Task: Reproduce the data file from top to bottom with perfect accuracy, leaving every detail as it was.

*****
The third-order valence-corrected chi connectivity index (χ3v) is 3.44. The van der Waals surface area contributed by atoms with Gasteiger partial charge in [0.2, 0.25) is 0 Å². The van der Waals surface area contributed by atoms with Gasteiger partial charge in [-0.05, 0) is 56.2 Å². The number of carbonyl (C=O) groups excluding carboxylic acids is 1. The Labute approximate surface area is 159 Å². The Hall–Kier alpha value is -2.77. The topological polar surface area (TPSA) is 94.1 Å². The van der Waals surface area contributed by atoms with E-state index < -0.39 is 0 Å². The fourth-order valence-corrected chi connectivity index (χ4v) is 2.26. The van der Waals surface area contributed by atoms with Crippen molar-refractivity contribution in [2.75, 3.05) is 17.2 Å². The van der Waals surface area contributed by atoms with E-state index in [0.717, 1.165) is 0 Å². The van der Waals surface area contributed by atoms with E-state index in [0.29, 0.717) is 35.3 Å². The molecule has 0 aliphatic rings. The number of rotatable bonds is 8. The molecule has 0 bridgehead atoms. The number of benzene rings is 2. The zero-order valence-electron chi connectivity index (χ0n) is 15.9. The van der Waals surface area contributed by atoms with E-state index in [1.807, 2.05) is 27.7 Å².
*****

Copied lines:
The third-order valence-corrected chi connectivity index (χ3v) is 3.44. The van der Waals surface area contributed by atoms with Gasteiger partial charge in [0.2, 0.25) is 0 Å². The van der Waals surface area contributed by atoms with Gasteiger partial charge in [-0.05, 0) is 56.2 Å². The number of carbonyl (C=O) groups excluding carboxylic acids is 1. The Labute approximate surface area is 159 Å². The Hall–Kier alpha value is -2.77. The topological polar surface area (TPSA) is 94.1 Å². The van der Waals surface area contributed by atoms with E-state index < -0.39 is 0 Å². The fourth-order valence-corrected chi connectivity index (χ4v) is 2.26. The van der Waals surface area contributed by atoms with Crippen molar-refractivity contribution in [2.75, 3.05) is 17.2 Å². The van der Waals surface area contributed by atoms with E-state index in [0.717, 1.165) is 0 Å². The van der Waals surface area contributed by atoms with E-state index in [0.29, 0.717) is 35.3 Å². The molecule has 0 aliphatic rings. The number of rotatable bonds is 8. The molecule has 0 bridgehead atoms. The number of benzene rings is 2. The zero-order valence-electron chi connectivity index (χ0n) is 15.9. The van der Waals surface area contributed by atoms with E-state index in [1.807, 2.05) is 27.7 Å².